Are kindergarteners racist? Do they discriminate between children with different skin colors?
“Children are too innocent,” one Japanese mother told me in a survey of parents’ views. Her conclusion: “They do not hold racial prejudices.”
As innocent as children may be, extensive research conducted in the United States and Europe has shown that children as young as three have the capacity to discriminate against others based on race. However, little research on this topic has been conducted in Japan, a more culturally homogeneous society than most in the West.
The issue of prejudice among children is particularly relevant for Japan, a country projected to have the world’s oldest population by 2025. With this demographic reality looming, there are concerns the Japanese economy will be unable to sustain itself without the help of millions more immigrant workers. Some economists believe it will be necessary to allow 610,000 immigrants into the workforce per year for the next 50 years to counter the effects of the declining birthrate. With unprecedented diversity in Japan looking increasingly inevitable, issues of racial prejudice are bound to bubble to the surface more often — even among young children.
All this begs the question: to what degree are Japanese children racially biased? Are there differences in the attitudes of Japanese children attending international schools and those that study in less diverse environments? If a kindergarten-age child is prejudiced, how did this come to be? Understanding the answers could suggest ways of reducing bias and preparing Japan to meet the challenges of demographic change.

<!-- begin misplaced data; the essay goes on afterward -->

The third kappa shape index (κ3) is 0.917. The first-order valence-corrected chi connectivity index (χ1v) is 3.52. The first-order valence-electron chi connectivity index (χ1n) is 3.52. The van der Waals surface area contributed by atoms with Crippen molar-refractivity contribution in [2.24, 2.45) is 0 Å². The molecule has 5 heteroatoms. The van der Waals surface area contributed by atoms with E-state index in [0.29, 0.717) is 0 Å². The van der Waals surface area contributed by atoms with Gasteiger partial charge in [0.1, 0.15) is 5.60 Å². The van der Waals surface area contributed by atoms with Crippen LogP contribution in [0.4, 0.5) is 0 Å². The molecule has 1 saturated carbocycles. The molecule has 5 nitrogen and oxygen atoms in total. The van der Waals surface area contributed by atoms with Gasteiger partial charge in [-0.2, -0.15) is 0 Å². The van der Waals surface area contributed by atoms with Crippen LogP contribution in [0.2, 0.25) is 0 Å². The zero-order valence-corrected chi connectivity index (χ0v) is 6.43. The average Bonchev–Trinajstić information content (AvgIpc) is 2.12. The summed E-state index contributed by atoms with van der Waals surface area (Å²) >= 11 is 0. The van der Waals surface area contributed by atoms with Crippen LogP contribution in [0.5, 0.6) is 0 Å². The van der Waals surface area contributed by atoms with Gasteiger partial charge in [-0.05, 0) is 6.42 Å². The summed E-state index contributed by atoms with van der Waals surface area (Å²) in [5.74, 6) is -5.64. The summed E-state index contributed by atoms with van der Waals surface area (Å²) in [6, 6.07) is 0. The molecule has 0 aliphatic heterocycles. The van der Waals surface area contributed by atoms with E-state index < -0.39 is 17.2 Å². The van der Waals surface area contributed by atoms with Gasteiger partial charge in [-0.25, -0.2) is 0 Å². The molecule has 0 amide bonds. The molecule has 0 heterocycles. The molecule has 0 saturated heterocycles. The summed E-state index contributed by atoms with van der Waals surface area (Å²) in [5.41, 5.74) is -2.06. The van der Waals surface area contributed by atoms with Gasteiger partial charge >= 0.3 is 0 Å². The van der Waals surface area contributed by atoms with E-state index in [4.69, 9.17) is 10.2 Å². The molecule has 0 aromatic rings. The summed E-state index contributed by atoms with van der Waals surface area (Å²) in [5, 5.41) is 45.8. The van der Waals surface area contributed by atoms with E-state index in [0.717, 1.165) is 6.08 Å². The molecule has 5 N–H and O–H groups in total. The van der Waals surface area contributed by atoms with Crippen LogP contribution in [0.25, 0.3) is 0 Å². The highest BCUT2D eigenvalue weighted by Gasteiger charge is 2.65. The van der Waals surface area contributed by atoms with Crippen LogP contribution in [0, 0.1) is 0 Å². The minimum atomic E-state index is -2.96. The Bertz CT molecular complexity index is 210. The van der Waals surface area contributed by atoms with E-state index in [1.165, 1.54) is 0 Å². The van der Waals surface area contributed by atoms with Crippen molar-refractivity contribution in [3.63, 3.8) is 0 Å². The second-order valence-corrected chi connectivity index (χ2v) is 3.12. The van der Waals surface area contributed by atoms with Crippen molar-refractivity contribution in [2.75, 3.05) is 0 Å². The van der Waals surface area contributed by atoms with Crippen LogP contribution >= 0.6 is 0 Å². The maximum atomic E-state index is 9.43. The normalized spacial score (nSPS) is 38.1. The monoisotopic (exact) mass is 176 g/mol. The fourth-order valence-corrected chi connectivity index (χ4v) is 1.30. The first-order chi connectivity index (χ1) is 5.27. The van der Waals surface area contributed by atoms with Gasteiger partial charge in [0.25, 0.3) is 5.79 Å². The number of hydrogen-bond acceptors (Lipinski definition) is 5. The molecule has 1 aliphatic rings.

I worked with over 60 children, and amidst long stretches of answers that extended no further than “yes” or “no,” there were occasional moments when students opened up and elaborated expressively on their answers.
“This boy has dark skin. I’m scared of that,” said one child.
“I want to play with everybody because everyone is my friend,” said another.
While these individual comments were enlightening in themselves, the overall results were much more intriguing. Children from different types of schools did have different attitudes.
In the U.S., people of all different races identify themselves as American and not an eyebrow is raised. But in Japan, people who look or speak differently are often labeled a “gaijin,” an outsider. No matter how “Japanese” a person might feel, this label acts to set them apart from the Japanese people at large. This is harmful and unfair.